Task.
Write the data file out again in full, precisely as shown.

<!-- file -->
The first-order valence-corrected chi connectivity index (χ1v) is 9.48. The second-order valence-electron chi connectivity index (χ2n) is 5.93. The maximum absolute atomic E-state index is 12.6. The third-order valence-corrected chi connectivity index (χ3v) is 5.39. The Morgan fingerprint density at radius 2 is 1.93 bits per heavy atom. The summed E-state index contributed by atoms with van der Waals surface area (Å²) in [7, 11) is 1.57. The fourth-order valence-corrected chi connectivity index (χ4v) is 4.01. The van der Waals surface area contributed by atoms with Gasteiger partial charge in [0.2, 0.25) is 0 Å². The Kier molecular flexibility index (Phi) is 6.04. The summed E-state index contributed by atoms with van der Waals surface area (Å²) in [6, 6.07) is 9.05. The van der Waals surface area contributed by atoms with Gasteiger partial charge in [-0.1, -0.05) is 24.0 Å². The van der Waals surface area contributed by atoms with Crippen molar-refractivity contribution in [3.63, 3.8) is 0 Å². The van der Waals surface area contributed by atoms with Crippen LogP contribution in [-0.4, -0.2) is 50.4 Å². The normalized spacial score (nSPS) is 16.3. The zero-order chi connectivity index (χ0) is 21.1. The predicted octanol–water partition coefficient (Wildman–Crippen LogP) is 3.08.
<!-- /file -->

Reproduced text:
The first-order valence-corrected chi connectivity index (χ1v) is 9.48. The second-order valence-electron chi connectivity index (χ2n) is 5.93. The maximum absolute atomic E-state index is 12.6. The third-order valence-corrected chi connectivity index (χ3v) is 5.39. The Morgan fingerprint density at radius 2 is 1.93 bits per heavy atom. The summed E-state index contributed by atoms with van der Waals surface area (Å²) in [7, 11) is 1.57. The fourth-order valence-corrected chi connectivity index (χ4v) is 4.01. The van der Waals surface area contributed by atoms with Gasteiger partial charge in [0.2, 0.25) is 0 Å². The Kier molecular flexibility index (Phi) is 6.04. The summed E-state index contributed by atoms with van der Waals surface area (Å²) in [6, 6.07) is 9.05. The van der Waals surface area contributed by atoms with Gasteiger partial charge in [-0.1, -0.05) is 24.0 Å². The van der Waals surface area contributed by atoms with Crippen molar-refractivity contribution in [3.63, 3.8) is 0 Å². The van der Waals surface area contributed by atoms with Crippen LogP contribution in [-0.4, -0.2) is 50.4 Å². The normalized spacial score (nSPS) is 16.3. The zero-order chi connectivity index (χ0) is 21.1. The predicted octanol–water partition coefficient (Wildman–Crippen LogP) is 3.08.